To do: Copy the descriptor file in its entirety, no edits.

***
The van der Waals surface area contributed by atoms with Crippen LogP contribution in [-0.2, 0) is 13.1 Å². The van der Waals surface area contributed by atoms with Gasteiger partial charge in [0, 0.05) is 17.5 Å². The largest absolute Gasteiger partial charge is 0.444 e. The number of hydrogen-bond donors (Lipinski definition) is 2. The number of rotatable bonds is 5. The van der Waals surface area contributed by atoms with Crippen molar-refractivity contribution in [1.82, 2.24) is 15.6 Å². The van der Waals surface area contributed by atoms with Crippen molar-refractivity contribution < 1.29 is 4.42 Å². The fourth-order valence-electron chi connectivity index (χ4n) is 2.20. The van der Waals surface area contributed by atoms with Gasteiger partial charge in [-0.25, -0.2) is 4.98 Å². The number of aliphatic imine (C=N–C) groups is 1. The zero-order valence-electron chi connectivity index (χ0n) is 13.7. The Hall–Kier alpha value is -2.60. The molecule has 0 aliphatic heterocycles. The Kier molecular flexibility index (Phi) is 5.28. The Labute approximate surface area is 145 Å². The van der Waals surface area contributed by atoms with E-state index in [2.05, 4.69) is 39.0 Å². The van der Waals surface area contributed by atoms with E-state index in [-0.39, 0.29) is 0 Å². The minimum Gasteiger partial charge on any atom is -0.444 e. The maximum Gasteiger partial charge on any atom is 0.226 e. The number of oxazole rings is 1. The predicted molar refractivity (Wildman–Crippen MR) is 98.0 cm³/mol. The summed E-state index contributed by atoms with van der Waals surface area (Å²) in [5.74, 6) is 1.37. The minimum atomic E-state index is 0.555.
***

The van der Waals surface area contributed by atoms with Crippen LogP contribution in [-0.2, 0) is 13.1 Å². The van der Waals surface area contributed by atoms with Gasteiger partial charge in [0, 0.05) is 17.5 Å². The largest absolute Gasteiger partial charge is 0.444 e. The number of hydrogen-bond donors (Lipinski definition) is 2. The number of rotatable bonds is 5. The van der Waals surface area contributed by atoms with Crippen molar-refractivity contribution in [1.82, 2.24) is 15.6 Å². The van der Waals surface area contributed by atoms with Crippen molar-refractivity contribution < 1.29 is 4.42 Å². The fourth-order valence-electron chi connectivity index (χ4n) is 2.20. The van der Waals surface area contributed by atoms with Gasteiger partial charge in [-0.25, -0.2) is 4.98 Å². The number of aliphatic imine (C=N–C) groups is 1. The zero-order valence-electron chi connectivity index (χ0n) is 13.7. The Hall–Kier alpha value is -2.60. The molecule has 0 aliphatic heterocycles. The Kier molecular flexibility index (Phi) is 5.28. The Labute approximate surface area is 145 Å². The van der Waals surface area contributed by atoms with E-state index in [2.05, 4.69) is 39.0 Å². The van der Waals surface area contributed by atoms with E-state index in [-0.39, 0.29) is 0 Å². The minimum Gasteiger partial charge on any atom is -0.444 e. The maximum Gasteiger partial charge on any atom is 0.226 e. The number of oxazole rings is 1. The predicted molar refractivity (Wildman–Crippen MR) is 98.0 cm³/mol. The summed E-state index contributed by atoms with van der Waals surface area (Å²) in [5.74, 6) is 1.37. The minimum atomic E-state index is 0.555.